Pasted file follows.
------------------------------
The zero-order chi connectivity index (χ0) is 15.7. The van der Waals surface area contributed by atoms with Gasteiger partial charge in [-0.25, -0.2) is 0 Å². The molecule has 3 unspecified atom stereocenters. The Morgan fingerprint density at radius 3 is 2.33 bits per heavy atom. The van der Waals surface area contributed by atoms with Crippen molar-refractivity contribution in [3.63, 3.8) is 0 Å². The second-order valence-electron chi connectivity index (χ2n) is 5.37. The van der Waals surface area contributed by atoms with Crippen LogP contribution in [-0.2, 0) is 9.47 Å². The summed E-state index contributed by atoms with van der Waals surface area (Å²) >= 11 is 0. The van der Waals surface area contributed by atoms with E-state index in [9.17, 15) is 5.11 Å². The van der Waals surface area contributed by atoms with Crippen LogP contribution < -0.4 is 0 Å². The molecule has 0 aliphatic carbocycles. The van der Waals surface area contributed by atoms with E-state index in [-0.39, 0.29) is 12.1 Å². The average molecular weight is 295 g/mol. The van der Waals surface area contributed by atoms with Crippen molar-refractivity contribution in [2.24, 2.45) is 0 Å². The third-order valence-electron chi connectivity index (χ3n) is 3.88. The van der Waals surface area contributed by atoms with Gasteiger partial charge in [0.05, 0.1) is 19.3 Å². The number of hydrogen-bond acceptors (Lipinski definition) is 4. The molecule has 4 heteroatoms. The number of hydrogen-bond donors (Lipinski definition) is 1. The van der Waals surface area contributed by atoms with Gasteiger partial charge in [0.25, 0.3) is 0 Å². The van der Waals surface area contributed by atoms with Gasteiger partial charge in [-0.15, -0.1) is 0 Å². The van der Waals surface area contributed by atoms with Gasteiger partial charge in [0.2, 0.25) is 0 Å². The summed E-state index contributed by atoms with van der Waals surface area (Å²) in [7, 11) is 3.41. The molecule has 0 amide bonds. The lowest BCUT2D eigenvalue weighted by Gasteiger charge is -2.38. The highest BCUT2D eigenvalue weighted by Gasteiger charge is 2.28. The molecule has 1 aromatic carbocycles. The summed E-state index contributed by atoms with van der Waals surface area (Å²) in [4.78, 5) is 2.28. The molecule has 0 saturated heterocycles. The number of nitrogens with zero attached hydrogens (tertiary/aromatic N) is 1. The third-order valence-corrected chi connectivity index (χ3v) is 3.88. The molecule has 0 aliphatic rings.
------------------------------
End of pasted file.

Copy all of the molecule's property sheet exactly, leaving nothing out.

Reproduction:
The zero-order chi connectivity index (χ0) is 15.7. The van der Waals surface area contributed by atoms with Gasteiger partial charge in [-0.25, -0.2) is 0 Å². The molecule has 3 unspecified atom stereocenters. The Morgan fingerprint density at radius 3 is 2.33 bits per heavy atom. The van der Waals surface area contributed by atoms with Crippen molar-refractivity contribution in [3.63, 3.8) is 0 Å². The second-order valence-electron chi connectivity index (χ2n) is 5.37. The van der Waals surface area contributed by atoms with Crippen LogP contribution in [-0.2, 0) is 9.47 Å². The summed E-state index contributed by atoms with van der Waals surface area (Å²) >= 11 is 0. The van der Waals surface area contributed by atoms with E-state index in [9.17, 15) is 5.11 Å². The van der Waals surface area contributed by atoms with Crippen LogP contribution < -0.4 is 0 Å². The molecule has 0 aliphatic carbocycles. The van der Waals surface area contributed by atoms with E-state index in [-0.39, 0.29) is 12.1 Å². The average molecular weight is 295 g/mol. The van der Waals surface area contributed by atoms with Crippen molar-refractivity contribution in [2.24, 2.45) is 0 Å². The third-order valence-electron chi connectivity index (χ3n) is 3.88. The van der Waals surface area contributed by atoms with Gasteiger partial charge in [0.05, 0.1) is 19.3 Å². The number of hydrogen-bond acceptors (Lipinski definition) is 4. The molecule has 4 heteroatoms. The number of hydrogen-bond donors (Lipinski definition) is 1. The van der Waals surface area contributed by atoms with Gasteiger partial charge in [0.25, 0.3) is 0 Å². The van der Waals surface area contributed by atoms with Gasteiger partial charge in [-0.15, -0.1) is 0 Å². The van der Waals surface area contributed by atoms with Gasteiger partial charge in [0.2, 0.25) is 0 Å². The summed E-state index contributed by atoms with van der Waals surface area (Å²) in [7, 11) is 3.41. The molecule has 0 amide bonds. The lowest BCUT2D eigenvalue weighted by Gasteiger charge is -2.38. The highest BCUT2D eigenvalue weighted by Gasteiger charge is 2.28. The molecule has 1 aromatic carbocycles. The summed E-state index contributed by atoms with van der Waals surface area (Å²) in [4.78, 5) is 2.28. The molecule has 0 saturated heterocycles. The number of nitrogens with zero attached hydrogens (tertiary/aromatic N) is 1. The third-order valence-corrected chi connectivity index (χ3v) is 3.88. The molecule has 0 aliphatic rings.